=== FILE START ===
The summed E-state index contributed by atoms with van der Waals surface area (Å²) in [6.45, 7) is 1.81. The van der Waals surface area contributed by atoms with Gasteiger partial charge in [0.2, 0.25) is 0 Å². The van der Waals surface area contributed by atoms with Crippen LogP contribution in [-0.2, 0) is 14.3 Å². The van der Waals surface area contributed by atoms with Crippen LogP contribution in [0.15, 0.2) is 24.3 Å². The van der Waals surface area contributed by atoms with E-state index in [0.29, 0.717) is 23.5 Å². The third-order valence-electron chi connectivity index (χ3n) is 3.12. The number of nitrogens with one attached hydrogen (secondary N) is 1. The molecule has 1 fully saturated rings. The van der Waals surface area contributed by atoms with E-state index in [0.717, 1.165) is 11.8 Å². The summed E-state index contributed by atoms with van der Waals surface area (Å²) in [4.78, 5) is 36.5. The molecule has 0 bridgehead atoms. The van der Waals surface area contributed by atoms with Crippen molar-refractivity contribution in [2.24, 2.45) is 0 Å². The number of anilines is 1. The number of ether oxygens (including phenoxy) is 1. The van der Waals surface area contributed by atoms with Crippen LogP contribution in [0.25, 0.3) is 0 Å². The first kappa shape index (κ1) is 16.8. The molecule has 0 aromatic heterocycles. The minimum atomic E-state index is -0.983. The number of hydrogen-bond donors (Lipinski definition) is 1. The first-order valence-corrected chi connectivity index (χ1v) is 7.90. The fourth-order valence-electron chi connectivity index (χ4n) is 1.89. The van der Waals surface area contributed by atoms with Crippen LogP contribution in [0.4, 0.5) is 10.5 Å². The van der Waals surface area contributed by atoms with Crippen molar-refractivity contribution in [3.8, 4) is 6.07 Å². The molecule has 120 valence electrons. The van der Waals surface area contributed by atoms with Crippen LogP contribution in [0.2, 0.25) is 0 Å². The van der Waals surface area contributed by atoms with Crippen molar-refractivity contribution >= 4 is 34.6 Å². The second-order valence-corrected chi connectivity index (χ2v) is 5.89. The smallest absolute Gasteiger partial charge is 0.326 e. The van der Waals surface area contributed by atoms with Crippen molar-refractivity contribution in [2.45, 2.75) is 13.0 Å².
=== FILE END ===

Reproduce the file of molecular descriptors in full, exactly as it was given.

The summed E-state index contributed by atoms with van der Waals surface area (Å²) in [6.45, 7) is 1.81. The van der Waals surface area contributed by atoms with Gasteiger partial charge in [0.2, 0.25) is 0 Å². The van der Waals surface area contributed by atoms with Crippen LogP contribution in [-0.2, 0) is 14.3 Å². The van der Waals surface area contributed by atoms with Crippen LogP contribution in [0.15, 0.2) is 24.3 Å². The van der Waals surface area contributed by atoms with E-state index in [0.29, 0.717) is 23.5 Å². The third-order valence-electron chi connectivity index (χ3n) is 3.12. The number of nitrogens with one attached hydrogen (secondary N) is 1. The molecule has 1 fully saturated rings. The van der Waals surface area contributed by atoms with E-state index in [0.717, 1.165) is 11.8 Å². The summed E-state index contributed by atoms with van der Waals surface area (Å²) in [4.78, 5) is 36.5. The molecule has 0 bridgehead atoms. The van der Waals surface area contributed by atoms with Crippen molar-refractivity contribution in [2.24, 2.45) is 0 Å². The number of anilines is 1. The number of ether oxygens (including phenoxy) is 1. The van der Waals surface area contributed by atoms with Crippen LogP contribution in [0.25, 0.3) is 0 Å². The first kappa shape index (κ1) is 16.8. The molecule has 0 aromatic heterocycles. The minimum atomic E-state index is -0.983. The number of hydrogen-bond donors (Lipinski definition) is 1. The first-order valence-corrected chi connectivity index (χ1v) is 7.90. The fourth-order valence-electron chi connectivity index (χ4n) is 1.89. The van der Waals surface area contributed by atoms with Crippen LogP contribution in [0.4, 0.5) is 10.5 Å². The van der Waals surface area contributed by atoms with Crippen molar-refractivity contribution in [3.8, 4) is 6.07 Å². The molecule has 120 valence electrons. The van der Waals surface area contributed by atoms with Crippen LogP contribution in [0.2, 0.25) is 0 Å². The van der Waals surface area contributed by atoms with Crippen molar-refractivity contribution >= 4 is 34.6 Å². The second-order valence-corrected chi connectivity index (χ2v) is 5.89. The smallest absolute Gasteiger partial charge is 0.326 e. The van der Waals surface area contributed by atoms with Crippen molar-refractivity contribution in [2.45, 2.75) is 13.0 Å².